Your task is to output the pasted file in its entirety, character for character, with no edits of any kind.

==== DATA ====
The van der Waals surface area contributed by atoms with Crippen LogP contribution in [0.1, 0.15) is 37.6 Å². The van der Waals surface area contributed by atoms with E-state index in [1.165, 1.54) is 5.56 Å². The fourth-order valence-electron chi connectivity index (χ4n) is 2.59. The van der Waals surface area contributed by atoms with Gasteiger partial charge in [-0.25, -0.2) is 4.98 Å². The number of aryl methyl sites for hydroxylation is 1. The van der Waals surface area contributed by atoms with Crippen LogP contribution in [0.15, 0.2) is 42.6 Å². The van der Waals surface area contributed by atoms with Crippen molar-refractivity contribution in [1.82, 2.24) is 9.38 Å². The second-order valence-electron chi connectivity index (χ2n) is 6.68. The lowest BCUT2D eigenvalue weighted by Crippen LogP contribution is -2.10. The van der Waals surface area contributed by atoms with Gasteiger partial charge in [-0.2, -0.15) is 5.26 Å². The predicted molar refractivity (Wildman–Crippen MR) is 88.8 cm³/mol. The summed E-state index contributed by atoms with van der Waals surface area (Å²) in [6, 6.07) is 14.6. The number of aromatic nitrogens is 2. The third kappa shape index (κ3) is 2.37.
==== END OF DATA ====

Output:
The van der Waals surface area contributed by atoms with Crippen LogP contribution in [0.1, 0.15) is 37.6 Å². The van der Waals surface area contributed by atoms with E-state index in [1.165, 1.54) is 5.56 Å². The fourth-order valence-electron chi connectivity index (χ4n) is 2.59. The van der Waals surface area contributed by atoms with Gasteiger partial charge in [-0.25, -0.2) is 4.98 Å². The number of aryl methyl sites for hydroxylation is 1. The van der Waals surface area contributed by atoms with Crippen LogP contribution in [0.15, 0.2) is 42.6 Å². The van der Waals surface area contributed by atoms with Crippen molar-refractivity contribution in [1.82, 2.24) is 9.38 Å². The second-order valence-electron chi connectivity index (χ2n) is 6.68. The lowest BCUT2D eigenvalue weighted by Crippen LogP contribution is -2.10. The van der Waals surface area contributed by atoms with Gasteiger partial charge in [-0.2, -0.15) is 5.26 Å². The predicted molar refractivity (Wildman–Crippen MR) is 88.8 cm³/mol. The summed E-state index contributed by atoms with van der Waals surface area (Å²) in [6, 6.07) is 14.6. The number of aromatic nitrogens is 2. The third kappa shape index (κ3) is 2.37.